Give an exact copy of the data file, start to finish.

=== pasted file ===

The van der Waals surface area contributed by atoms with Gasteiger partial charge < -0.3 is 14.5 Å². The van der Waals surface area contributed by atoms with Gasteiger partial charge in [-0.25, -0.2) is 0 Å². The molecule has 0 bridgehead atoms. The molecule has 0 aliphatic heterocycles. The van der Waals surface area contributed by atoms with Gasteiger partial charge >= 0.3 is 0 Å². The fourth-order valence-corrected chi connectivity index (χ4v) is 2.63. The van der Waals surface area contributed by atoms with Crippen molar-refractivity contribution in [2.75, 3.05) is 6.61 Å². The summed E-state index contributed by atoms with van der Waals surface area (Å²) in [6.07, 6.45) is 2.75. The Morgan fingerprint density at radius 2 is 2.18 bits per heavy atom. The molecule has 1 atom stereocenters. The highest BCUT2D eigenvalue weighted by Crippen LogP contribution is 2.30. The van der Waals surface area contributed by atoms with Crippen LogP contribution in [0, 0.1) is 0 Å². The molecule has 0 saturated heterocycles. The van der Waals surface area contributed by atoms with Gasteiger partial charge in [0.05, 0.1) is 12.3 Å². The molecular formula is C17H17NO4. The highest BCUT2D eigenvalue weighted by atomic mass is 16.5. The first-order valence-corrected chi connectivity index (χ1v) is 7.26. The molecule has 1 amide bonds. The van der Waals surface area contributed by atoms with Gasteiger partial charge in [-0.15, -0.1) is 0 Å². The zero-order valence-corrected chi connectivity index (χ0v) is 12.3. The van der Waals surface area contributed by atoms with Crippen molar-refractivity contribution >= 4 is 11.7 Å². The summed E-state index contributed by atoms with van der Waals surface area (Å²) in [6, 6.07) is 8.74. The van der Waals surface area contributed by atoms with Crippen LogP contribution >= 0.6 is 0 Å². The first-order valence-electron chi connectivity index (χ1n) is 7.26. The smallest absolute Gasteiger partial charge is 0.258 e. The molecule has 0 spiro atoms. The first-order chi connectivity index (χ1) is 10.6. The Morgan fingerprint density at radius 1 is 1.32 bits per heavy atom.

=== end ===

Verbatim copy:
The van der Waals surface area contributed by atoms with Gasteiger partial charge < -0.3 is 14.5 Å². The van der Waals surface area contributed by atoms with Gasteiger partial charge in [-0.25, -0.2) is 0 Å². The molecule has 0 bridgehead atoms. The molecule has 0 aliphatic heterocycles. The van der Waals surface area contributed by atoms with Gasteiger partial charge >= 0.3 is 0 Å². The fourth-order valence-corrected chi connectivity index (χ4v) is 2.63. The van der Waals surface area contributed by atoms with Crippen molar-refractivity contribution in [2.75, 3.05) is 6.61 Å². The summed E-state index contributed by atoms with van der Waals surface area (Å²) in [6.07, 6.45) is 2.75. The Morgan fingerprint density at radius 2 is 2.18 bits per heavy atom. The molecule has 1 atom stereocenters. The highest BCUT2D eigenvalue weighted by Crippen LogP contribution is 2.30. The van der Waals surface area contributed by atoms with Crippen LogP contribution in [0, 0.1) is 0 Å². The molecule has 0 saturated heterocycles. The van der Waals surface area contributed by atoms with Gasteiger partial charge in [0.05, 0.1) is 12.3 Å². The molecular formula is C17H17NO4. The highest BCUT2D eigenvalue weighted by atomic mass is 16.5. The first-order valence-corrected chi connectivity index (χ1v) is 7.26. The molecule has 1 amide bonds. The van der Waals surface area contributed by atoms with Gasteiger partial charge in [-0.15, -0.1) is 0 Å². The zero-order valence-corrected chi connectivity index (χ0v) is 12.3. The van der Waals surface area contributed by atoms with Crippen molar-refractivity contribution >= 4 is 11.7 Å². The summed E-state index contributed by atoms with van der Waals surface area (Å²) in [6, 6.07) is 8.74. The van der Waals surface area contributed by atoms with Crippen LogP contribution >= 0.6 is 0 Å². The first-order valence-electron chi connectivity index (χ1n) is 7.26. The smallest absolute Gasteiger partial charge is 0.258 e. The molecule has 0 spiro atoms. The first-order chi connectivity index (χ1) is 10.6. The Morgan fingerprint density at radius 1 is 1.32 bits per heavy atom.